City Sonnet – June colors & letters challenge – Ending in G
Even though they were not yet wed, it had become customary for Princess Pirouette and GarGar, le comte des Deux Chats, to enjoy supper together. As they were surrounded by servitors, functionaries and ceremonial guards, the conversation was kept idle and for the most part, inconsequential. On this occasion, Pirouette’s confessor, Father Gant and Tata Sous-sus were sharing a meal with the happy couple. Court protocol required all to be silent until Pirouette spoke, so it was up to her to break the ice.
“Tell me, Father Gant,” she began. “How goes your work with the poor in your parish?”
Father Gant paused from his soup, cleared his throat and then said, “Oh, very well, Your Highness! Very well indeed. Your Highness’ concern for the poor is legendary. Legendary indeed.”
“I’ve been looking over the contents of my coronation oath, Father, and there is no mention of the poor. I wonder why that is so?”
Contrary to protocol, Tata Sous-sus chimed in. “The coronation oath has been the same for hundreds of years, my dear. Every King heretofore has sworn the same oath. To alter it now would be a terrible breach of tradition.”
GarGar gave Tata a withering look, but held his tongue. Father Gant returned to his soup. Pirouette tapped the table top to indicate that she was finished eating her soup; therefore, all the places had to be cleared. Father Gant looked crestfallen as gloved hands whisked his soup away. Tata sighed, licking her spoon before a servitor snatched it from her hand. GarGar, who was sitting to Pirouette’s right, gave her hand a quick squeeze. “I wonder what the next course is going to be?” He said.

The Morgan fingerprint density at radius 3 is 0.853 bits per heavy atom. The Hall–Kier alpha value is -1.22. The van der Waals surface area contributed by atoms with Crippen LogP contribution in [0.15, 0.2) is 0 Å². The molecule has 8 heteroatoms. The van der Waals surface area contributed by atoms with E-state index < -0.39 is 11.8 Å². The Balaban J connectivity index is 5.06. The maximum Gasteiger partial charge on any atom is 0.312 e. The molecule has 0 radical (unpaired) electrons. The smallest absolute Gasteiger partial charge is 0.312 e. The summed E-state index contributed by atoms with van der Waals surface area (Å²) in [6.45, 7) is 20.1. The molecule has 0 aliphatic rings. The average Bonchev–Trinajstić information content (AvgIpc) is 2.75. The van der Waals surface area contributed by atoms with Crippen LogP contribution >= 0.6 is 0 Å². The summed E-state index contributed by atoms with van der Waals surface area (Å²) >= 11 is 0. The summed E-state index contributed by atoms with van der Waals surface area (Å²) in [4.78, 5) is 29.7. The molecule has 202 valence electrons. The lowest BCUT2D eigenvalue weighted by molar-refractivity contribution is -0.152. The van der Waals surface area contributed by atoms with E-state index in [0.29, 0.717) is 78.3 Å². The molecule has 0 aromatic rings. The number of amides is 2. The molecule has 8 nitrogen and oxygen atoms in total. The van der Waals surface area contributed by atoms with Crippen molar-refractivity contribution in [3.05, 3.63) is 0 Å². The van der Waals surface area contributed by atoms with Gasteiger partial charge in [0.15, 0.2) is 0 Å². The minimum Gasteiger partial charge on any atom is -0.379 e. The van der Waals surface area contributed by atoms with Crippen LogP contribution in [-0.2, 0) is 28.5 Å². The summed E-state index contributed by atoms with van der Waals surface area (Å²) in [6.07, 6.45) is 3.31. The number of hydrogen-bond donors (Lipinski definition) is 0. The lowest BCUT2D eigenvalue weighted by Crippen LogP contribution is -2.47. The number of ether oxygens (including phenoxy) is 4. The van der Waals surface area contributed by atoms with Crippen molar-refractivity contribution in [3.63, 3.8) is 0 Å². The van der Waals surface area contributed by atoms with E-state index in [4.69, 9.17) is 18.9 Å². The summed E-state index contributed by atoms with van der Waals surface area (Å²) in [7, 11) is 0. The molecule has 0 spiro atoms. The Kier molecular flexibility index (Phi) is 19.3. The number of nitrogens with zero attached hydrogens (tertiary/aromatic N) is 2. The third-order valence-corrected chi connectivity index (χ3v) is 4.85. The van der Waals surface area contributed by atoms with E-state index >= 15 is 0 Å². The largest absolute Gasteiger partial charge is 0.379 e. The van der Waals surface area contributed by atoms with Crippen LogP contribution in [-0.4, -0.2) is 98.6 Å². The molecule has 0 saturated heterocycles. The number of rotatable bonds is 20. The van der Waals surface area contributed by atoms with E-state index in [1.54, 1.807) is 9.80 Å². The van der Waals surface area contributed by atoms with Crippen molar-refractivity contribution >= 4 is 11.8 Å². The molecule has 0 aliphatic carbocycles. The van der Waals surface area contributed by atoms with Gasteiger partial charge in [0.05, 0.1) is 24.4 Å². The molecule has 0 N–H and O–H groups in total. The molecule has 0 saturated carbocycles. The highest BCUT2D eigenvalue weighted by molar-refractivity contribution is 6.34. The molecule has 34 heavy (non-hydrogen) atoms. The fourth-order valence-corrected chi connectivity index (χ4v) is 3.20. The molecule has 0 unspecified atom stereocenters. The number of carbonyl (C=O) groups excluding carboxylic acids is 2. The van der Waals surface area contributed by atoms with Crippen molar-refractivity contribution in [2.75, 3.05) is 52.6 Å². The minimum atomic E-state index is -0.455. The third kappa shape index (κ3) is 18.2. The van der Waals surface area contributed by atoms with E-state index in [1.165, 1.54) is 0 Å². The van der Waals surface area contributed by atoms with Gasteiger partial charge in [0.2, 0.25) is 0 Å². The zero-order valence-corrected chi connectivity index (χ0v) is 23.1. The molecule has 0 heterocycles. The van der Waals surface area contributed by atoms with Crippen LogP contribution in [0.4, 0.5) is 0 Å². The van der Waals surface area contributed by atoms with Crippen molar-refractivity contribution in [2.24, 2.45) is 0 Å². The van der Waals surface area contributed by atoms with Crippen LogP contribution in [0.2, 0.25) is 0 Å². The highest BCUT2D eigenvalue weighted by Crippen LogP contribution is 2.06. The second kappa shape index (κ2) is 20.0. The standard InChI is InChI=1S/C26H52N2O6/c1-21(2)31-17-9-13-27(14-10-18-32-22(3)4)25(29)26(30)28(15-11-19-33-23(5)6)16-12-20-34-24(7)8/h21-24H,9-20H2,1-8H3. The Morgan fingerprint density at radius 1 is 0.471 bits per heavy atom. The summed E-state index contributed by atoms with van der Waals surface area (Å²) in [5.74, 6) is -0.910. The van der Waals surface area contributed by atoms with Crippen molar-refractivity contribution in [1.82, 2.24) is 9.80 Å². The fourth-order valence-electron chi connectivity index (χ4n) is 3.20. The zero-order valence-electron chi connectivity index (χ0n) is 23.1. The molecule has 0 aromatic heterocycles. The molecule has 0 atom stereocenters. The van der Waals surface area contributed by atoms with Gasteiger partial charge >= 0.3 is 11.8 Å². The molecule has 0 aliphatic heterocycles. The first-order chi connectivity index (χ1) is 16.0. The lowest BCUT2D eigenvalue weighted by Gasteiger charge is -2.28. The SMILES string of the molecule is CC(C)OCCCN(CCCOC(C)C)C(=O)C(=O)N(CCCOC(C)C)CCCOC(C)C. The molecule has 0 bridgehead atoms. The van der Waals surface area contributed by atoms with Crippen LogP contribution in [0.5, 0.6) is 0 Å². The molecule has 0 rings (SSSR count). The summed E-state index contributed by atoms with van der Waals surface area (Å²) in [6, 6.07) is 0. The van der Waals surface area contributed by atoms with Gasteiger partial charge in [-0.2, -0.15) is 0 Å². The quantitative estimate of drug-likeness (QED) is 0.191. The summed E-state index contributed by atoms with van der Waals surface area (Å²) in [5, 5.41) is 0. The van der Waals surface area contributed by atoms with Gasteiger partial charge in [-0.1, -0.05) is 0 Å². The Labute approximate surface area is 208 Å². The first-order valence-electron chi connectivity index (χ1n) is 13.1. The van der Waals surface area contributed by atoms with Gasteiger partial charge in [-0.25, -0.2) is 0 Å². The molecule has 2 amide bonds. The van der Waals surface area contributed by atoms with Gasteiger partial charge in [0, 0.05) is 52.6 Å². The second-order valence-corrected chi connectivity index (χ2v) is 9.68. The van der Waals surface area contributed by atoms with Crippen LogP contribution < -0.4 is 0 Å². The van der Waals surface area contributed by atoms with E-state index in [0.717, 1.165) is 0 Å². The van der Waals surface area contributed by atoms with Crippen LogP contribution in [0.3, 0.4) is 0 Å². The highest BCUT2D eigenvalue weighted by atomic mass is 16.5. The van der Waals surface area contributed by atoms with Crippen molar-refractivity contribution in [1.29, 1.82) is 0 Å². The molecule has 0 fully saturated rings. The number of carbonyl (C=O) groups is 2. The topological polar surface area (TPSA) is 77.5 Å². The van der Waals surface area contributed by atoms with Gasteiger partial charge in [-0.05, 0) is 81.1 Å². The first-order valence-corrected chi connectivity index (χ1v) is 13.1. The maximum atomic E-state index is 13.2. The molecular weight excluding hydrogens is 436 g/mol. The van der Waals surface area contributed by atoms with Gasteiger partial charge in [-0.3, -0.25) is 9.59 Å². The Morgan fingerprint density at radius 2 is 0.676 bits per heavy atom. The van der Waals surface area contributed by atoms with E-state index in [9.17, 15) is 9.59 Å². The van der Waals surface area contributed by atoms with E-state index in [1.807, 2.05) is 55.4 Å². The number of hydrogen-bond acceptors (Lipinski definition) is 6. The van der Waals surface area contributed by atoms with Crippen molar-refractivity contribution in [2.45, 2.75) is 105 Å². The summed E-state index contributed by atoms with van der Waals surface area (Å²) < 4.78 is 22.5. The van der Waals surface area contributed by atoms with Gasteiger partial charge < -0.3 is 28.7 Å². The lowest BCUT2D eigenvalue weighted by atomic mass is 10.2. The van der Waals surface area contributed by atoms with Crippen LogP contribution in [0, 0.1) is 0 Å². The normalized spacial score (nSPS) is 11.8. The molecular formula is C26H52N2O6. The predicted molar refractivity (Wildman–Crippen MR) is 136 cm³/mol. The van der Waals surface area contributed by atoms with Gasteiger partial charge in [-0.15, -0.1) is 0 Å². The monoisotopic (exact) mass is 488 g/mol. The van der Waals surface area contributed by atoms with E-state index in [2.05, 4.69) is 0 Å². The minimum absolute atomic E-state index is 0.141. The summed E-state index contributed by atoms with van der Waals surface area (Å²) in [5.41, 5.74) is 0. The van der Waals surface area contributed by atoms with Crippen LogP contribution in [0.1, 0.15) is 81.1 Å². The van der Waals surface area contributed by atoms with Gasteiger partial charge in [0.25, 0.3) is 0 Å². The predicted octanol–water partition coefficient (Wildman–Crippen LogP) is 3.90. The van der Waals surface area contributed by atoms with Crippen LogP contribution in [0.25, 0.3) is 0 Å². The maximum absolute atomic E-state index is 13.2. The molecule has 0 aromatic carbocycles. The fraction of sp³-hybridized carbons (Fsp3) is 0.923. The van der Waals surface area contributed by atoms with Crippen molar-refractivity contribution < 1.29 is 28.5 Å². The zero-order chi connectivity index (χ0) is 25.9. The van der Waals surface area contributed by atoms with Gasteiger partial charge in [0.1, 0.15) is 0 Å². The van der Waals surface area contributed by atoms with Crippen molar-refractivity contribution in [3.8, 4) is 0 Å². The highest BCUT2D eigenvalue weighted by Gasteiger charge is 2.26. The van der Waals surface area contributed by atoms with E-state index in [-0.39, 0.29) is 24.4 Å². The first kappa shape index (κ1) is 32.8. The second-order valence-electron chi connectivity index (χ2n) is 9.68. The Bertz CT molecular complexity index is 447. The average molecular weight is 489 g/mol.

Clare’s Cosmos is asking us to share our screenshots. I’m tickled pink to be joining in on this one!
City Sonnet – June Colors & Letters Challenge – Pastel Rose
GarGar listened intently as the Imperial Ambassador spoke. He did his best to obey Pirouette’s instructions to remain calm and quiet throughout the ambassador’s address, but he found it increasingly difficult. The ambassador’s butchery of the court tongue was hard bear, but it paled in comparison to the catalog of lies that issued forth from his painted mouth. His brand new shoes were a bit too tight and his feet began to cramp. Leaning over to one of his lieutenants, GarGar whispered, “I don’t know how much more of this I can bear.” The lieutenant’s face made an expression of sympathy, but what could he do? He just shrugged.
“We’ve got a word for people like you where I come from!” Shouted GarGar. “You’re a spruiker!”
Having lost his train of thought, the ambassador began to sputter. “Wha- Wha-” was his confused response to the interruption. He pointed his folded fan at GarGar and began to launch a verbal assault of his own at GarGar. GarGar simply snatched the ambassador’s fan away and gave him a poke in the chest. “I know that I am not alone in feeling disgust with your Imperial lordship. I’ll not say another word.” GarGar bowed at the old King and stormed out of the room, followed more than a few other courtiers.
There were few places that Princess Pirouette enjoyed more than the garden. Many of her hours were spent among the blossoms. Besides the beauty of the flowers, there was the peaceful solitude afforded her. With the exception of a few ladies-in-waiting, who knew when to be quiet, she was alone. It was here in the gardens that she could sort out her thoughts. While many a seed might be planted in the ground, other seeds were allowed to germinate in her mind.